Another embodiment of the invention is a method of sweeping loose material from a surface primarily laterally outward with respect to a forward sweeping direction. The method comprises the steps of rotating a plurality of elongated strip brush members in an oval rotational pattern about a rotational axis, simultaneously moving the plurality of elongated strip brush members longitudinally parallel to the rotational axis during a portion of the rotational pattern, orienting the rotational axis at a predetermined acute angle with respect to a perpendicular reference to the forward sweeping direction, contacting the strip brush members with the surface to push loose particles during that portion of the oval rotational pattern when the elongated strip brush members move longitudinally, and contacting the strip brush members with the surface and withdrawing the strip brush members from the surface in a substantially vertical orientation.

Other preferred aspects of the invention include extending the rotational axis at an angle of from 12 to 35 degrees with respect to a perpendicular reference to the forward direction of movement, and preferably at an angle of approximately 25 degrees. The sweeping apparatus is preferably connectable to the front end of a skid steer vehicle, at its boom arms and with a quick attachment mechanism. Gauge wheels are preferably connected to the frame structure for supporting the sweeping apparatus with respect to the surface, and the amount of contact of brush members with the surface is controlled by tilt and swivel control mechanisms of the skid steer vehicle in conjunction with the gauge wheels. A source of rotational energy for the strip brush members and brush assembly is preferably derived from the hydraulic system of the skid steer vehicle.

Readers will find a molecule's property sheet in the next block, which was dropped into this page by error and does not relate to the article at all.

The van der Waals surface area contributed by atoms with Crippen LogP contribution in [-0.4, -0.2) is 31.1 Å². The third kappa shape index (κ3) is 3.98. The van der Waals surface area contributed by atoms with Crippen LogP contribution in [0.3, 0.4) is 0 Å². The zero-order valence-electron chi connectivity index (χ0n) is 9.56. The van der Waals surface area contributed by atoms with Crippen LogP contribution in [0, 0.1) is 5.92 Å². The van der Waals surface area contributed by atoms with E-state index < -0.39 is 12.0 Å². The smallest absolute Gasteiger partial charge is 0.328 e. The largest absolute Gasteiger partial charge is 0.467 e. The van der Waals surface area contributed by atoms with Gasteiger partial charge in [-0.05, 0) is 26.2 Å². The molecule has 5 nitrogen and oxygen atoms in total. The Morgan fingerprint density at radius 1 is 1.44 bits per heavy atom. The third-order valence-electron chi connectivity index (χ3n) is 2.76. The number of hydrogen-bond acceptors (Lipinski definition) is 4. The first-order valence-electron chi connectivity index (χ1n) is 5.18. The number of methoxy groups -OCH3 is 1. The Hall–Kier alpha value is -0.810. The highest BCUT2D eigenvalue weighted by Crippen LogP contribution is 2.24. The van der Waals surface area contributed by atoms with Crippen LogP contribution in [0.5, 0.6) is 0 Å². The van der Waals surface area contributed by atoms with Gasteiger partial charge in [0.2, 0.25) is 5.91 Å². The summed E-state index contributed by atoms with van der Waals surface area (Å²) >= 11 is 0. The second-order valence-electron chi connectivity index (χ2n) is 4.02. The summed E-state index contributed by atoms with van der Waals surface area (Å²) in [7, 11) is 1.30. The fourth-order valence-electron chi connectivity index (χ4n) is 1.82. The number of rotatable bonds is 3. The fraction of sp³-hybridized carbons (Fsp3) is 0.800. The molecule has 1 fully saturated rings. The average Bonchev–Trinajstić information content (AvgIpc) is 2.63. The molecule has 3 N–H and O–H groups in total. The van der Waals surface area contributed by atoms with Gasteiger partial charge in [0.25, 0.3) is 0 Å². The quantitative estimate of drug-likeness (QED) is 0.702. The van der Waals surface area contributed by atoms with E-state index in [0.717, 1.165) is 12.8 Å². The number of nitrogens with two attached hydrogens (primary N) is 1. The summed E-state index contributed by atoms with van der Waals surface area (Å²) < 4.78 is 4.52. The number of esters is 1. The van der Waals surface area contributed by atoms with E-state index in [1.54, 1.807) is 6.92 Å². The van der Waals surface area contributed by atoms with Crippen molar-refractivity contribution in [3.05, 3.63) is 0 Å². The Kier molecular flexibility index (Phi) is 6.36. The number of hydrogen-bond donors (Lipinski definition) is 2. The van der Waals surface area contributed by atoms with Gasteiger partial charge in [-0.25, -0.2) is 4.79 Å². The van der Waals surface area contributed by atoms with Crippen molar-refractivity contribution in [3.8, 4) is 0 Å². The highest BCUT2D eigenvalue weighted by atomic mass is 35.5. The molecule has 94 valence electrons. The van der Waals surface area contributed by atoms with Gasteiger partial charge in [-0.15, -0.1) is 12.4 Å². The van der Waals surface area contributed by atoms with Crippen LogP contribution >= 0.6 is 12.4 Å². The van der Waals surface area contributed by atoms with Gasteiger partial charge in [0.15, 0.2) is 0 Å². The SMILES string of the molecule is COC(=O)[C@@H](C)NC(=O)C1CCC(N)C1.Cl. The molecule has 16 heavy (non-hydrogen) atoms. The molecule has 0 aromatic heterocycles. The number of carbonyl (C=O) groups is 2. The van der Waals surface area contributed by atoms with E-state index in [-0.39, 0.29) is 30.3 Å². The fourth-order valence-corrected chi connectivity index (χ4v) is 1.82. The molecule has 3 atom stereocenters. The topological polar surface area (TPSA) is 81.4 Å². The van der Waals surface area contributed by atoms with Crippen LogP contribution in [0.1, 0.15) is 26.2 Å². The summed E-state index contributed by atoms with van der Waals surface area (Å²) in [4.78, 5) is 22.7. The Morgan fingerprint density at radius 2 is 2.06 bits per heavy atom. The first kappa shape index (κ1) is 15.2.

The primary lateral movement of the brush members against the particles effectively transfers those particles to the side of the swept path, without moving them forward into the path where they would again have to be contacted or forwardly into an adjacent previously swept path. Consequently, the sweeping action is more efficient, allowing the path to be swept clean with less energy. Furthermore, because of the vertical lifting action of the brush members that the conclusion of contact with the surface, the loose particles are not projected into the air, thereby avoiding substantial amount of dust and airborne pollution.

A more complete appreciation of the present invention and its scope, and the manner in which it achieves the above noted improvements, advantages and features can be obtained by reference to the following detailed description of presently preferred embodiments of the invention taken in connection with the accompanying drawings, which are briefly summarized below, and to the appended claims.

BRIEF DESCRIPTION OF THE DRAWINGS

FIG. 1 is a perspective view of a conventional skid steer vehicle to which there is attached an embodiment of a lateral sweeping apparatus which incorporates the present invention.

FIG. 2 is a top plan view of the vehicle and sweeping apparatus shown in FIG. 1.

FIG. 3 is a side elevation view of the vehicle and sweeping apparatus shown in FIGS. 1 and 2.

FIG. 4 is a partial perspective view looking forwardly from the vehicle shown in FIGS. 1-3 of a quick attachment mechanism connected to forward ends of boom arms of the vehicle.

FIG. 5 is a partial side elevational view, with portions broken out for clarity, of the front end of the boom arms of the vehicle and the quick attachment mechanism shown in FIGS. 3 and 4.

FIG. 6 is an enlarged plan view of the sweeping apparatus shown in FIGS. 1-3.

FIG. 7 is an elevational view of a brush assembly of the sweeping apparatus shown in FIG. 6, looking forward from the vehicle.

FIG. 8 is an exploded view of portions of the sweeping apparatus shown in FIGS. 6 and 7, illustrating portions of a bar member, a strip brush member and a mounting bracket which attaches the strip brush member to the bar member.